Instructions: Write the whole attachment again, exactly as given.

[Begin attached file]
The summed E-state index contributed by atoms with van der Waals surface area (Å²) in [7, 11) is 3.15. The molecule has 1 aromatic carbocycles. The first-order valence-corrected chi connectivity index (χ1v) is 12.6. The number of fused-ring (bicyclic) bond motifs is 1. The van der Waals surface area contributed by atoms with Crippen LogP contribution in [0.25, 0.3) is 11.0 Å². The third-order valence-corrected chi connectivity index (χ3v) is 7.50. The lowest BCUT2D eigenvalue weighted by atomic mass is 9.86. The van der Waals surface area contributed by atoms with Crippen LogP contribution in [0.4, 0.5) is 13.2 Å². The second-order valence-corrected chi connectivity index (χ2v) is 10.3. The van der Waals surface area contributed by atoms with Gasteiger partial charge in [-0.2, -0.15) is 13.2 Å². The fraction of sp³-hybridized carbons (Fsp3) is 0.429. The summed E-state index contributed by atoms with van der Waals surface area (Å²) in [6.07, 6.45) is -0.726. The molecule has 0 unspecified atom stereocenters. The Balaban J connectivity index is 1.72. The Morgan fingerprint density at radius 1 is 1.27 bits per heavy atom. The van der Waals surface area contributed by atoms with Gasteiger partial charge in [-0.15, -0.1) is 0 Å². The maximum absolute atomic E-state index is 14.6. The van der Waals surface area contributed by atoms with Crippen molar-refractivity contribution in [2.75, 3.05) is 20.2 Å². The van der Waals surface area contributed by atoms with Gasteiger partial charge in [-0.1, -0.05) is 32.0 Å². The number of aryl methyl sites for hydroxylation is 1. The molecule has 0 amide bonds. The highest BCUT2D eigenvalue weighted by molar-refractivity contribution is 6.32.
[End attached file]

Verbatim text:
The summed E-state index contributed by atoms with van der Waals surface area (Å²) in [7, 11) is 3.15. The molecule has 1 aromatic carbocycles. The first-order valence-corrected chi connectivity index (χ1v) is 12.6. The number of fused-ring (bicyclic) bond motifs is 1. The van der Waals surface area contributed by atoms with Crippen LogP contribution in [0.25, 0.3) is 11.0 Å². The third-order valence-corrected chi connectivity index (χ3v) is 7.50. The lowest BCUT2D eigenvalue weighted by atomic mass is 9.86. The van der Waals surface area contributed by atoms with Crippen LogP contribution in [0.4, 0.5) is 13.2 Å². The second-order valence-corrected chi connectivity index (χ2v) is 10.3. The van der Waals surface area contributed by atoms with Gasteiger partial charge in [-0.2, -0.15) is 13.2 Å². The fraction of sp³-hybridized carbons (Fsp3) is 0.429. The summed E-state index contributed by atoms with van der Waals surface area (Å²) in [6.07, 6.45) is -0.726. The molecule has 0 unspecified atom stereocenters. The Balaban J connectivity index is 1.72. The Morgan fingerprint density at radius 1 is 1.27 bits per heavy atom. The van der Waals surface area contributed by atoms with Gasteiger partial charge in [-0.15, -0.1) is 0 Å². The maximum absolute atomic E-state index is 14.6. The van der Waals surface area contributed by atoms with Crippen molar-refractivity contribution in [2.75, 3.05) is 20.2 Å². The van der Waals surface area contributed by atoms with Gasteiger partial charge in [-0.1, -0.05) is 32.0 Å². The number of aryl methyl sites for hydroxylation is 1. The molecule has 0 amide bonds. The highest BCUT2D eigenvalue weighted by molar-refractivity contribution is 6.32.